The big guns may have spoken, but the future of the Cup looks shaky. Matthew Sheahan reports, while PJ Montgomery talks to Butterworth

 As the New York court hearing gets closer (22 Oct), any notion that the dispute between Bertarelli and Ellison will be swiftly resolved seems to slide further away. News that the pair had spoken last Thursday had raised hopes that maybe a settlement could be reached, but today (Wednesday) the outlook for the Cup appears less promising after America’s Cup Management issued a statement saying that it might have to consider delaying the 2009 event.

‘As a consequence of the uncertainty and the delays arising from the Golden Gate Yacht Club Law suit in New York, AC Management (ACM) is concerned that the feasibility of organising the next America’s Cup in Valencia in 2009 has been effectively compromised.’ reads the statement.

‘ACM will in the coming days engage in consultations with the Defender, the Challenger of Record, the Competitors and the Spanish Authorities on this specific matter.

ACM is considering all options, including the possibility of postponing the event to a later date.’

Worrying news for the five teams that are both struggling to plan for an event that has yet to declare the details of the new boat, while at the same time trying to anticipate what the 18 month racing schedule, that has yet to be published, might entail.

But delaying the next Cup might not even be an option given Valencia’s bigger project, that of extending the container port, a massive engineering exercise that would involve a land fill up to 1 mile out to sea. It is understood that while the city would be happy to host the next Cup, it needs to get on with the building of this new commercial port and that the Cup would have to be held in 2009.

So maybe ACM’s release is more about preparing for court and being able to demonstrate to the judge that the Bertarelli camp tried everything it could to avoid ending up in litigation. Could the final sentence support this?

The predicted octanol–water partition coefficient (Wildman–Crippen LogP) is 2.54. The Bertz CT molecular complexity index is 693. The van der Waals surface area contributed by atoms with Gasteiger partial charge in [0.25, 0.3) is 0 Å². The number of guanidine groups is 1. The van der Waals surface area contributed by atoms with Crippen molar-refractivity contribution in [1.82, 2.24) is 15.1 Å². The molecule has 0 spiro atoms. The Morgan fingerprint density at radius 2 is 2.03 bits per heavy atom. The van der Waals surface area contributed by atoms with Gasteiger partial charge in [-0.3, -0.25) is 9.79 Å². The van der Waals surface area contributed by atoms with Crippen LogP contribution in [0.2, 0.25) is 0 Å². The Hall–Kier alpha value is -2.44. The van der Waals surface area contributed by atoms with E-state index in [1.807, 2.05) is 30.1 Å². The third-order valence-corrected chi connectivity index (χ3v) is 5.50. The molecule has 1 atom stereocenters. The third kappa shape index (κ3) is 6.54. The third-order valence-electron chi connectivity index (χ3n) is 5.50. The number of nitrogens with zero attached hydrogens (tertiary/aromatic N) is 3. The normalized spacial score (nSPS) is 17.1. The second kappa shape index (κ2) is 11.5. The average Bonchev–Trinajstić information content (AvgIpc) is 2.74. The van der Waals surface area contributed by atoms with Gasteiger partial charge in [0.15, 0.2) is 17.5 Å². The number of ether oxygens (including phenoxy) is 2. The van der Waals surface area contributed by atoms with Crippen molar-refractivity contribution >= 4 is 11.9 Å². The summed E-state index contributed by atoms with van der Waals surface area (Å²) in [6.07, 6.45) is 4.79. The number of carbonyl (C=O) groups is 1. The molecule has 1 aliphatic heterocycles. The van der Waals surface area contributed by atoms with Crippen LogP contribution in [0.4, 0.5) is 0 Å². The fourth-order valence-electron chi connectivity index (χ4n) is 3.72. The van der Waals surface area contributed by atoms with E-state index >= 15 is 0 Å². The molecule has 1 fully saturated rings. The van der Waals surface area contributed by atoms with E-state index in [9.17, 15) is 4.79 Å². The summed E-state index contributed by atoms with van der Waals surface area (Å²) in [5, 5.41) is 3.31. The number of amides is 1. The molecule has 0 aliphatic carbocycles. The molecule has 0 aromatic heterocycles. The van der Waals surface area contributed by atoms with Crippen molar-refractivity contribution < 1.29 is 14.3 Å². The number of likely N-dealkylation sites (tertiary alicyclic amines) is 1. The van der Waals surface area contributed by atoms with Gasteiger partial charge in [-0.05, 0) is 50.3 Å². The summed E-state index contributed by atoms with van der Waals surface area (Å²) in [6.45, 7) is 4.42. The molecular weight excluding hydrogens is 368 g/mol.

‘In the meantime, ACM understands that SNG continues to try to find a resolution of the dispute pending with Golden Gate Yacht Club in New York.’

But even more worrying is the talk that Bertarelli has applied the brakes for the next America’s Cup.

Meanwhile, in an interview with PJ Montgomery, Alinghi’s skipper Brad Butterworth is optimistic that the issue can be resolved before court yet at the same time he appeared deeply critical of Ellison’s position.

“There are five teams out there trying to challenge and one trying to sue the Defender,” he said.

“Sure the Protocol was ambitious. But in my career no one has ever been happy with the Defender.”

Of those five Challengers each have their own issues to deal with, adding to the pressure:

Team Origin – Brand new, and busy setting up

Team New Zealand – Recently lost several key players, chief designer Andy Claughton, tactician Terry Hutchinson and B-boat driver Ben Ainslie

Desafio Espanol – Currently embroiled in the debate between Bertarelli and Ellison over whether their yacht club’s challenge is valid?

Shosholoza – Understood to be short of funds and rumoured to be underwritten by Bertarelli

Team Germany – Bottom of the ‘B’ division last time around, the team has decent funding and ex Alinghi helmsman Jochen Schumann on board, but has a long way to climb.

So as the clock counts down towards court, the pressure builds as the disappointing prospect of an America’s Cup in turmoil starts to take shape.